Except for the various versions of Thenpaandi cheemayile, this is not an album I particularly love. Ilaiyaraaja’s genius lies in the justly legendary background score. But the pick is easy: Andhi mazhai megam. This is the situation: you need to show the don has become not just a distant saviour but one of the people. It’s raining. Kamal Haasan and his entourage are only ones with umbrellas, carefully weaving through crowds in Holi revelry. When the little boy leaps and applies red powder on Kamal’s face, some of which spills on his spotless white shirt, the tension is palpable. But he smiles and chucks his umbrella and becomes… one of them. This is a song with choreographed steps, yet Sreeram weaves his camera in and out of the scene, creating a sense of utter abandon — there are even splashes of water on the lens. For me, the most brilliant touch is how the singers (on screen) keep changing. Usually, it’s one pair that sings, with the rest merely performing the steps. But here, the camera follows the crowd and keeps picking out people who sing a line, before handing the mud-splattered “stage” to the next lip-syncer. It’s the equality they’ve been striving for — and this is possibly Mani Ratnam’s first great music video, both in terms of conception and execution.
Agni Natchathiram (1988)
What a cracker of an album! What a cracker of a masala movie! I can’t think of too many films where six song sequences — six MTV-style music videos, really — are so tonally different. One’s in a swimming pool. One’s by the beach. One’s in a railway station, apparently lit by E.T.’s spaceship. One’s inside a room that explodes in LSD colours, like the world’s biggest lava lamp. One’s on an ad-film-like set, with a swing. I’ll pick the one inside the gym, with Amala and her friends in leotards ragging Prabhu, who’s seriously trying to work out. Flex exercises and hula hoops and Roman Rings and skipping and aerobic workouts become the basis of the “dance steps”. After the conceptual grimness of Nayakan, here’s Mani Ratnam saying you can infuse a “concept” even into the fluffiest of situations.
If it’s just about Ilaiyaraaja’s work, then I’d go with Om namaha and O paapa laali. But when we think of the songs as they play out on screen, it’s O priya priya — aka, a dress rehearsal for Sundari kannaal oru seithi, from Thalapathy. The fate of the tragic lovers (they’ve each got a potentially fatal illness) is imagined as a desert kingdom, the illnesses become the king’s guards always trying to separate them, and the whole thing gets a timeless fable-like quality thanks to the princess-and-commoner trope from fairy tales. How I wish these films are restored, so the YouTube generation can really see the light/shadow play, the colours as they were meant to be. Still, even with the available prints, you can see how the song is very much in tune with the film’s central idea of Girija saving Nagarjuna from his morbid obsession with approaching death. Even in the song, she keeps saving him.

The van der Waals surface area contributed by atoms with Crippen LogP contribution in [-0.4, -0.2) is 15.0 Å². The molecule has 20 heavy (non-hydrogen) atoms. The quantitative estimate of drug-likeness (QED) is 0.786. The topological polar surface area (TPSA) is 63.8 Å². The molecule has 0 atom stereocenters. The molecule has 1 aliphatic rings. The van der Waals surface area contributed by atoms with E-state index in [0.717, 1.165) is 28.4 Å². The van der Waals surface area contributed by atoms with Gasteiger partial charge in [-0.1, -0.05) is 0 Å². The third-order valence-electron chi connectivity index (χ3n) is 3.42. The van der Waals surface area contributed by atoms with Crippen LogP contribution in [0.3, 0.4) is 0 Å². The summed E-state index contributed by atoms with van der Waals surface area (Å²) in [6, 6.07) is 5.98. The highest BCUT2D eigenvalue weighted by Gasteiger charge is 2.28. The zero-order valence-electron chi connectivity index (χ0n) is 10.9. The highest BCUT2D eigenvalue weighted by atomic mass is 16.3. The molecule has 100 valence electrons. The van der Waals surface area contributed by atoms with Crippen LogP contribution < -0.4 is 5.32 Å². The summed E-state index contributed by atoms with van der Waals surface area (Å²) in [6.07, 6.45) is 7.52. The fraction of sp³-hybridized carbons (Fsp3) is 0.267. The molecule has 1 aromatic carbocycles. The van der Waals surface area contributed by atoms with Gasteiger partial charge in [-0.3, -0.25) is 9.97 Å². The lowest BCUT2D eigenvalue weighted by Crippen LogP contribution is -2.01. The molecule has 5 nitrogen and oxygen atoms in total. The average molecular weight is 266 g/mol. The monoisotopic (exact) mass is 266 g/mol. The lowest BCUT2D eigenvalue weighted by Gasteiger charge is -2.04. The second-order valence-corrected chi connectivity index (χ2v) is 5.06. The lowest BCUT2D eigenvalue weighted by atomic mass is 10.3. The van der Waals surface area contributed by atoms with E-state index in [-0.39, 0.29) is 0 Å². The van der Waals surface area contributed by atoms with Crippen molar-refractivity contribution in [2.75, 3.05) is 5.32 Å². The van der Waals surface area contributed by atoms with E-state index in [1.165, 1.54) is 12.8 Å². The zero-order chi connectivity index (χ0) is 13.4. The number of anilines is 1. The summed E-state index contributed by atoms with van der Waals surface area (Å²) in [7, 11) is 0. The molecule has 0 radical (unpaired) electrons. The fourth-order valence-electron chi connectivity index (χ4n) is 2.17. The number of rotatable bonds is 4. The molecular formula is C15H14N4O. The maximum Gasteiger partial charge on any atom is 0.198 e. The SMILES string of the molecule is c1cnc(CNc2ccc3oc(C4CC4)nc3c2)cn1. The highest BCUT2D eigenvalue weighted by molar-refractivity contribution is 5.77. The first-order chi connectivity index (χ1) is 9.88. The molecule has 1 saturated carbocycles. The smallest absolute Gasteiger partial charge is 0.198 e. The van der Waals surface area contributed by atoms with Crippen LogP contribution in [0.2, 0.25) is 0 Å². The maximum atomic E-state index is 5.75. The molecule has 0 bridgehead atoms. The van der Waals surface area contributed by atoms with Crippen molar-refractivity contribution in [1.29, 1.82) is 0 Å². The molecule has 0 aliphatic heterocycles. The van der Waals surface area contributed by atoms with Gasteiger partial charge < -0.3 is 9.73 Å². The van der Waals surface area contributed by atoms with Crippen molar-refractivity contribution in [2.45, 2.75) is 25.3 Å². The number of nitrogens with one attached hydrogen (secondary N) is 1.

It’s very much a story for grown-ups, and the brilliant twist is that every song is either sung by children, or staged around them. (I find these music videos a bit grating today — but back then, it was the wildest use of song I’d seen in an Indian movie.) My pick from Ilaiyaraaja’s smash album is Raathiri nerathu, brilliantly, brilliantly sung by SPB. It’s not about the special effects: they tried, but you can’t pull off a Star Wars here. It’s about the idea, that a bedtime story turns into a sci-fi adventure for the whole family unit: Revathy, Raghuvaran and their two kids. The father opens a book, and the story invades their home and sucks them away to outer space. They undergo a variety of tortures from aliens, but they escape and when they destroy the enemy, all four of them are at the controls. This is a film about a family, and this is its equivalent of a “family song” — once again, seen through a child’s imagination.
There’s a series of riches to choose from in Ilaiyaraaja’s final soundtrack for Mani Ratnam, in this Mahabharata retelling, but the choice is easy: the second version of Chinna thaayaval, staged in a temple and its surroundings. Rajinikanth/Karna has just discovered that Srividya/Kunti is his mother, and the song opens with a “picture” of his parents. Kunti emerges from the stairs of the temple pond, whose surface is suffused with sunlight: Kunti and Surya, in the same frame, by Santosh Sivan. The staging is like Andhi mazhai megam, but less rowdy, more stately. There are always people crossing the frame, rarely allowing mother and son a private moment on screen. They are never seen together. The closest he gets to a “mother’s touch” is when he picks up a flower, a solitary jasmine bloom, that’s fallen from her hair. You should have seen that flower in 70mm. Man, oh man! As a pure filmmaker, I certainly prefer the Mani Ratnam of today — but those of you who’ve seen the Ilaiyaraaja-Mani Ratnam films only on smaller screens, you really don’t know what you missed.